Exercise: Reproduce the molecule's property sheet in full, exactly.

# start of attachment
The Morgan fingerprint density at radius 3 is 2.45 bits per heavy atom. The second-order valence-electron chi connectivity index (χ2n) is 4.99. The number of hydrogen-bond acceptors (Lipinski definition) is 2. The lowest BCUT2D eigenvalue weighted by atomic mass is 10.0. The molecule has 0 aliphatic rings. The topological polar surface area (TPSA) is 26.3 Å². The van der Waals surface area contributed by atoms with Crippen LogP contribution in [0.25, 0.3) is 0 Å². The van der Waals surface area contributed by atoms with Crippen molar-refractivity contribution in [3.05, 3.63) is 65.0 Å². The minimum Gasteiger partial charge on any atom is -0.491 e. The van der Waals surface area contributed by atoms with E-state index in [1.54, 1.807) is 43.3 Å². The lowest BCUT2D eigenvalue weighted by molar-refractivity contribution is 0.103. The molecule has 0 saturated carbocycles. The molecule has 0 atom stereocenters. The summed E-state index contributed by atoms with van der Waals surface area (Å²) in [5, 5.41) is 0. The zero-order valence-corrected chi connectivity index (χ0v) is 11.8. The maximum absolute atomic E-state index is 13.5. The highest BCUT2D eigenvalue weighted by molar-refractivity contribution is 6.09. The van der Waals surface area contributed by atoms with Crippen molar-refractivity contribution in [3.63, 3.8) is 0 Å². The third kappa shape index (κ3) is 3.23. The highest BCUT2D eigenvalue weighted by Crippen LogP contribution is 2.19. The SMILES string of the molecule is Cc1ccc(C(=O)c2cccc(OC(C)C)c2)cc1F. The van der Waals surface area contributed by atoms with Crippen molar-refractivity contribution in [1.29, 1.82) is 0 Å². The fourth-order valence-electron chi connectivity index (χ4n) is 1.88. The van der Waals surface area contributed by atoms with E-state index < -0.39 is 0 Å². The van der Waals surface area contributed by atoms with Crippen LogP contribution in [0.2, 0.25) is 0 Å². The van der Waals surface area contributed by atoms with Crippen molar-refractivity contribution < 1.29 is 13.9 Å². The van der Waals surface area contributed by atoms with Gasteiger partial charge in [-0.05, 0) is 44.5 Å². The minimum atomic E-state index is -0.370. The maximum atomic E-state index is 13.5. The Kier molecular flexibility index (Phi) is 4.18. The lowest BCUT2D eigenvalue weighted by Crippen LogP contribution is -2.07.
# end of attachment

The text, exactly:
The Morgan fingerprint density at radius 3 is 2.45 bits per heavy atom. The second-order valence-electron chi connectivity index (χ2n) is 4.99. The number of hydrogen-bond acceptors (Lipinski definition) is 2. The lowest BCUT2D eigenvalue weighted by atomic mass is 10.0. The molecule has 0 aliphatic rings. The topological polar surface area (TPSA) is 26.3 Å². The van der Waals surface area contributed by atoms with Crippen LogP contribution in [0.25, 0.3) is 0 Å². The van der Waals surface area contributed by atoms with Crippen molar-refractivity contribution in [3.05, 3.63) is 65.0 Å². The minimum Gasteiger partial charge on any atom is -0.491 e. The van der Waals surface area contributed by atoms with E-state index in [1.54, 1.807) is 43.3 Å². The lowest BCUT2D eigenvalue weighted by molar-refractivity contribution is 0.103. The molecule has 0 saturated carbocycles. The molecule has 0 atom stereocenters. The summed E-state index contributed by atoms with van der Waals surface area (Å²) in [5, 5.41) is 0. The zero-order valence-corrected chi connectivity index (χ0v) is 11.8. The maximum absolute atomic E-state index is 13.5. The highest BCUT2D eigenvalue weighted by molar-refractivity contribution is 6.09. The van der Waals surface area contributed by atoms with Crippen molar-refractivity contribution in [3.63, 3.8) is 0 Å². The third kappa shape index (κ3) is 3.23. The highest BCUT2D eigenvalue weighted by Crippen LogP contribution is 2.19. The SMILES string of the molecule is Cc1ccc(C(=O)c2cccc(OC(C)C)c2)cc1F. The van der Waals surface area contributed by atoms with Crippen molar-refractivity contribution in [1.29, 1.82) is 0 Å². The fourth-order valence-electron chi connectivity index (χ4n) is 1.88. The van der Waals surface area contributed by atoms with E-state index < -0.39 is 0 Å². The van der Waals surface area contributed by atoms with Crippen LogP contribution in [0.2, 0.25) is 0 Å². The van der Waals surface area contributed by atoms with Crippen molar-refractivity contribution < 1.29 is 13.9 Å². The van der Waals surface area contributed by atoms with Gasteiger partial charge in [-0.05, 0) is 44.5 Å². The minimum atomic E-state index is -0.370. The maximum atomic E-state index is 13.5. The Kier molecular flexibility index (Phi) is 4.18. The lowest BCUT2D eigenvalue weighted by Crippen LogP contribution is -2.07.